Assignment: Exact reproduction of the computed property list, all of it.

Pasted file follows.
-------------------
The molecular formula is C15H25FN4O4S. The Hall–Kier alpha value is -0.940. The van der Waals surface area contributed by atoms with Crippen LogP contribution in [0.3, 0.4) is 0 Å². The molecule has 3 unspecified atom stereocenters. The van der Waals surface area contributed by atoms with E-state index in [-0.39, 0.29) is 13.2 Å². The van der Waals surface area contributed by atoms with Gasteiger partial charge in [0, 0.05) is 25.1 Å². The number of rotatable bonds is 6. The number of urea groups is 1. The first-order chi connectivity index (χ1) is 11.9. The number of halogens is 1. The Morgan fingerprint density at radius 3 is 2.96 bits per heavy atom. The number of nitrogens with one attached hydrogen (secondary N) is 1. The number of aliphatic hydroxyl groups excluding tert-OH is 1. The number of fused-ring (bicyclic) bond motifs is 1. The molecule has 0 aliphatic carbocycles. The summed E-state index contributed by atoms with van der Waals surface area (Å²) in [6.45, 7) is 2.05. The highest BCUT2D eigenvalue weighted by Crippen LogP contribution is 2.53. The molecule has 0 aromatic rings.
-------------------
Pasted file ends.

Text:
The molecular formula is C15H25FN4O4S. The Hall–Kier alpha value is -0.940. The van der Waals surface area contributed by atoms with Crippen LogP contribution in [0.3, 0.4) is 0 Å². The molecule has 3 unspecified atom stereocenters. The van der Waals surface area contributed by atoms with E-state index in [-0.39, 0.29) is 13.2 Å². The van der Waals surface area contributed by atoms with Gasteiger partial charge in [0, 0.05) is 25.1 Å². The number of rotatable bonds is 6. The number of urea groups is 1. The first-order chi connectivity index (χ1) is 11.9. The number of halogens is 1. The Morgan fingerprint density at radius 3 is 2.96 bits per heavy atom. The number of nitrogens with one attached hydrogen (secondary N) is 1. The number of aliphatic hydroxyl groups excluding tert-OH is 1. The number of fused-ring (bicyclic) bond motifs is 1. The molecule has 0 aliphatic carbocycles. The summed E-state index contributed by atoms with van der Waals surface area (Å²) in [6.45, 7) is 2.05. The highest BCUT2D eigenvalue weighted by Crippen LogP contribution is 2.53. The molecule has 0 aromatic rings.